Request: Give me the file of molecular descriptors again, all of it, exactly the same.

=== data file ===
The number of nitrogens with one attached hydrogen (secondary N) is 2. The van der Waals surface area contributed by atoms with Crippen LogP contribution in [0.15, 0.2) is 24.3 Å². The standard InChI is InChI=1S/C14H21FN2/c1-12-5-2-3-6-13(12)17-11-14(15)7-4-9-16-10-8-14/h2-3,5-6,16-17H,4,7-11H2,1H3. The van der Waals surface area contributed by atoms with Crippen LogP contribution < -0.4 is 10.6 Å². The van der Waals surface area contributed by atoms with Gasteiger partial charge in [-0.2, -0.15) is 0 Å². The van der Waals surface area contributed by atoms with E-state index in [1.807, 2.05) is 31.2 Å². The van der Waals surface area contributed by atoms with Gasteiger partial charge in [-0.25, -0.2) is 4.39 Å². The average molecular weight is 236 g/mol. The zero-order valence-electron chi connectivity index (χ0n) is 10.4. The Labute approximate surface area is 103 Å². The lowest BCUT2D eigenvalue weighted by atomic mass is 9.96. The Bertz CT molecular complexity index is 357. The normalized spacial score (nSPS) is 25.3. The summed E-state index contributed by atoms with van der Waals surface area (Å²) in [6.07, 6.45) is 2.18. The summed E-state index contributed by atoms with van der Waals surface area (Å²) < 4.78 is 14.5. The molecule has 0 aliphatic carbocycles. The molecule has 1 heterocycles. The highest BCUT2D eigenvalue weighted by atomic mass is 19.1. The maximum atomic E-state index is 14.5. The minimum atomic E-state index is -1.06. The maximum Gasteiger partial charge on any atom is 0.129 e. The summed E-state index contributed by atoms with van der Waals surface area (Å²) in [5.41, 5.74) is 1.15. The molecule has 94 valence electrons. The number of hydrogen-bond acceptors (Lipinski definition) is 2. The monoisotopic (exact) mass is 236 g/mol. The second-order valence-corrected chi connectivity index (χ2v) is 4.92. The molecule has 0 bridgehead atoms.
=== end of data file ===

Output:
The number of nitrogens with one attached hydrogen (secondary N) is 2. The van der Waals surface area contributed by atoms with Crippen LogP contribution in [0.15, 0.2) is 24.3 Å². The standard InChI is InChI=1S/C14H21FN2/c1-12-5-2-3-6-13(12)17-11-14(15)7-4-9-16-10-8-14/h2-3,5-6,16-17H,4,7-11H2,1H3. The van der Waals surface area contributed by atoms with Crippen LogP contribution < -0.4 is 10.6 Å². The van der Waals surface area contributed by atoms with Gasteiger partial charge in [-0.2, -0.15) is 0 Å². The van der Waals surface area contributed by atoms with E-state index in [1.807, 2.05) is 31.2 Å². The van der Waals surface area contributed by atoms with Gasteiger partial charge in [-0.25, -0.2) is 4.39 Å². The average molecular weight is 236 g/mol. The zero-order valence-electron chi connectivity index (χ0n) is 10.4. The Labute approximate surface area is 103 Å². The lowest BCUT2D eigenvalue weighted by atomic mass is 9.96. The Bertz CT molecular complexity index is 357. The normalized spacial score (nSPS) is 25.3. The summed E-state index contributed by atoms with van der Waals surface area (Å²) in [6.07, 6.45) is 2.18. The summed E-state index contributed by atoms with van der Waals surface area (Å²) < 4.78 is 14.5. The molecule has 0 aliphatic carbocycles. The molecule has 1 heterocycles. The highest BCUT2D eigenvalue weighted by atomic mass is 19.1. The maximum atomic E-state index is 14.5. The minimum atomic E-state index is -1.06. The maximum Gasteiger partial charge on any atom is 0.129 e. The summed E-state index contributed by atoms with van der Waals surface area (Å²) in [5.41, 5.74) is 1.15. The molecule has 94 valence electrons. The number of hydrogen-bond acceptors (Lipinski definition) is 2. The monoisotopic (exact) mass is 236 g/mol. The second-order valence-corrected chi connectivity index (χ2v) is 4.92. The molecule has 0 bridgehead atoms.